• Specific phobias. Phobias, or phobia-related disorders, are intense fears that occur in the presence of a specific object or situation. If you have a phobia, you may experience fear that’s disproportionate to perceived threats around you.
    Common phobias include but are not limited to intense fears of flying, heights, large crowds, spiders, or animals and blood.

  • Separation anxiety disorder. This type of anxiety involves an intense fear of being separated from a certain person, such as a partner. If you have separation anxiety, you may worry about the specific person being hurt or harmed when you’re separated.
    Separation anxiety is most common in younger children and adolescents, but it can also affect adults.

Most forms of anxiety are diagnosed through an assessment with your primary care provider or a mental health professional. As part of the anxiety diagnosis process, your provider might ask you about your health history and any anxiety symptoms you typically experience. 

Our full guide to anxiety disorders provides more information on the types of anxiety above and how they may affect your thoughts, feelings, behavior and general quality of life.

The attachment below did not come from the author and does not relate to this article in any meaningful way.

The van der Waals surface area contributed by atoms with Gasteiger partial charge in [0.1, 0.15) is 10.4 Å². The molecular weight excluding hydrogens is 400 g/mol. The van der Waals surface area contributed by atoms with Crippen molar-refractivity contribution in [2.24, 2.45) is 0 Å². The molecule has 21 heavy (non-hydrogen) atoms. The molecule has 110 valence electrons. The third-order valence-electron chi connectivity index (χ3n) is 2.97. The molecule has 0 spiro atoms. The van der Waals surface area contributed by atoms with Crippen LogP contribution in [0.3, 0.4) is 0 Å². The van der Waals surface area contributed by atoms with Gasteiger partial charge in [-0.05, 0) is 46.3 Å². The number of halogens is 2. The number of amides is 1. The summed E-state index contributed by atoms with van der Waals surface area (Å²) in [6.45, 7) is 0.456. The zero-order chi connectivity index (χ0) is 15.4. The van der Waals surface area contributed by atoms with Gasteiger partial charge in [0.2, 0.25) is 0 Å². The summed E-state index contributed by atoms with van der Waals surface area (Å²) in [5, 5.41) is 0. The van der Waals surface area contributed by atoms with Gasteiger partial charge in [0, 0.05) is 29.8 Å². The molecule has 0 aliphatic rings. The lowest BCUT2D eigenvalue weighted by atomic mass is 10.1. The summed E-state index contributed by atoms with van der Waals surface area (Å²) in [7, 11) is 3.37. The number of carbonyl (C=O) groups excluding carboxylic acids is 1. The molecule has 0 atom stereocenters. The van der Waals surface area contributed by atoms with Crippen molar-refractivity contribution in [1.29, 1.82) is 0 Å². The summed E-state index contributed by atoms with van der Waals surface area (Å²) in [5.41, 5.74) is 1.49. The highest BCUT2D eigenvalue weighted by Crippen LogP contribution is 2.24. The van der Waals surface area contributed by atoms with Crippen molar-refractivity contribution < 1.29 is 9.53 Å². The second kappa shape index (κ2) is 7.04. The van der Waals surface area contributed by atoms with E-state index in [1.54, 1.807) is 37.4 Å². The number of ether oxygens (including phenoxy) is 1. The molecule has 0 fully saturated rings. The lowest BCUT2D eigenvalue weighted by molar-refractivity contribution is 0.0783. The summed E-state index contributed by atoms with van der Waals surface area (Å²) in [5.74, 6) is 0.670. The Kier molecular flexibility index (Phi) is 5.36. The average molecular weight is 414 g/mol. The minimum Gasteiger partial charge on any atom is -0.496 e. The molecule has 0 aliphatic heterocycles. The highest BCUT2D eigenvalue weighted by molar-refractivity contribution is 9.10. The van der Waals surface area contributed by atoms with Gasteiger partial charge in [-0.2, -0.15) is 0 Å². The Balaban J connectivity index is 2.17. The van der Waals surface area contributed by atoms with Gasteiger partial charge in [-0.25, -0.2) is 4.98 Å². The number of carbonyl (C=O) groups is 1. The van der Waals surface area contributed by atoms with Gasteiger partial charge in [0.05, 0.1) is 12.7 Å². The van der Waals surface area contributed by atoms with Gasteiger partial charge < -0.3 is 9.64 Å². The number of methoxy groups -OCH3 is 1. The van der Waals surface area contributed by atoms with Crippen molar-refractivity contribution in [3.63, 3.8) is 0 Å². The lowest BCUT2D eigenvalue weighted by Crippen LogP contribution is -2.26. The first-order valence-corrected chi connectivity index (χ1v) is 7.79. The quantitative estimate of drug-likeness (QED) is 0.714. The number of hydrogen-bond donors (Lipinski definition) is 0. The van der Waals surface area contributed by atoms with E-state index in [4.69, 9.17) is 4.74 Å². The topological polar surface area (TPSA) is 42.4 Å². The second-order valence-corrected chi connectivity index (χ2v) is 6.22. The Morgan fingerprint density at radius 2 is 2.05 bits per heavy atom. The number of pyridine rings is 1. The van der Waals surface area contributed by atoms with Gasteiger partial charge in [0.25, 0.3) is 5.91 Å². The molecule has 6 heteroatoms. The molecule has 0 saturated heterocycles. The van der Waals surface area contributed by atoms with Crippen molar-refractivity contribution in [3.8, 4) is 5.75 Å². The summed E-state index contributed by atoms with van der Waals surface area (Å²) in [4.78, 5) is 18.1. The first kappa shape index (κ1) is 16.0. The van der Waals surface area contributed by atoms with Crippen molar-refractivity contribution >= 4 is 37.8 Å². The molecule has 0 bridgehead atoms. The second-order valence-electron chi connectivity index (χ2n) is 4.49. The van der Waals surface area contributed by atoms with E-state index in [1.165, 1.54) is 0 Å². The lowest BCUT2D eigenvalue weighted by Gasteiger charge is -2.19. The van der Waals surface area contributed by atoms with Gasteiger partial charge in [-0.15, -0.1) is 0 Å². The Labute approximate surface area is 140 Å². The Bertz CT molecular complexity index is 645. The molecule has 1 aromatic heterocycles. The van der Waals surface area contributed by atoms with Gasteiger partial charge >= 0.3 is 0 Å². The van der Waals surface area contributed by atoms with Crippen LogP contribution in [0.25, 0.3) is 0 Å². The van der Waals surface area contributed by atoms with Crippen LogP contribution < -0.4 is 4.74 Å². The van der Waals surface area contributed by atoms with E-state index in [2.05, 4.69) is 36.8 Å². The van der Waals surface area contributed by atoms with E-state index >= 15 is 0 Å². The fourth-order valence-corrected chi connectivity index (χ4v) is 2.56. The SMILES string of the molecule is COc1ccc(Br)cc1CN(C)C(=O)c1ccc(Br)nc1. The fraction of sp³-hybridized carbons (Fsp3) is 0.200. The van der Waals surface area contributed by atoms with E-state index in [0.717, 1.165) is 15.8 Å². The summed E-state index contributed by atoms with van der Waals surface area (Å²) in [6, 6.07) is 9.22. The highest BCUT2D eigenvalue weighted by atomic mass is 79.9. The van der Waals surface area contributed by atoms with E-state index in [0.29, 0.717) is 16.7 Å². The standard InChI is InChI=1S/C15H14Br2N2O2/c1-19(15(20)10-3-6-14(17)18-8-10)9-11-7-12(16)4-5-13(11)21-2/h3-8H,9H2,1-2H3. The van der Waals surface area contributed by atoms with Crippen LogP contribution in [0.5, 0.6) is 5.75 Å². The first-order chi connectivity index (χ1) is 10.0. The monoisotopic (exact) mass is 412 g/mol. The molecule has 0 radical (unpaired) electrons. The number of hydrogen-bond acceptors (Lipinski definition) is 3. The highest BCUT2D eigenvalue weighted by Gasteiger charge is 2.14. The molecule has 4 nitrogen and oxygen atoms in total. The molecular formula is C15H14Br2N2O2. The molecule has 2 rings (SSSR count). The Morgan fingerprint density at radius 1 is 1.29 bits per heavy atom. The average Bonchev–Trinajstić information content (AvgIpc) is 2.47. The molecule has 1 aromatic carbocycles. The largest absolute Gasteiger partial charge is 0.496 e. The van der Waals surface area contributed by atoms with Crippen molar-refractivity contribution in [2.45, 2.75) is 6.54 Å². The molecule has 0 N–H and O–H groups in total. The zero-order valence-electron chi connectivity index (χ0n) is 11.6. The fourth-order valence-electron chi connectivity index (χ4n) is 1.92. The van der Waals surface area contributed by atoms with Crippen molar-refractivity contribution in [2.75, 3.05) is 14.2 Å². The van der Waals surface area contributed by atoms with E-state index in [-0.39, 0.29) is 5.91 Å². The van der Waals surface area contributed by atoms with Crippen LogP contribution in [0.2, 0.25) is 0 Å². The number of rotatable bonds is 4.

online mental health assessment

your mental health journey starts here

Cognitive behavioral therapy, or CBT, is a form of psychotherapy that’s used to treat depression, anxiety, obsessive-compulsive disorder (OCD) and other mental disorders. It’s a popular form of psychotherapy that’s been studied for decades and is widely used in modern treatment. 

The aim of CBT is to help you gain a clearer, more thorough understanding of the way you think, feel and behave. It involves identifying false and potentially distressing beliefs, then taking steps to change them to help you gain more control over yourself.

One key idea behind CBT is that it’s not just specific things and situations that cause anxiety or other problems to develop, but the importance that’s often attached to them.

Cognitive-behavioral therapy is something that you can do with a mental health provider, such as a licensed psychiatrist or psychologist. It’s usually performed in individual sessions over the course of several weeks or months. 

Many aspects of CBT involve identifying distorted or inaccurate thought patterns that can result in anxiety.

For example, you may work with your mental health provider to identify situations in which you over-generalize, or draw a conclusion about a certain object or situation that’s far more general than the available evidence suggests. 

This could mean understanding that a social situation that might result in embarrassment won’t always result in embarrassment. 

It may also involve identifying habits such as catastrophizing, or assuming the worst outcome in situations that involve risks. Learning how to look at these situations through a non-judgmental lens may help you to gain more control over your negative emotions.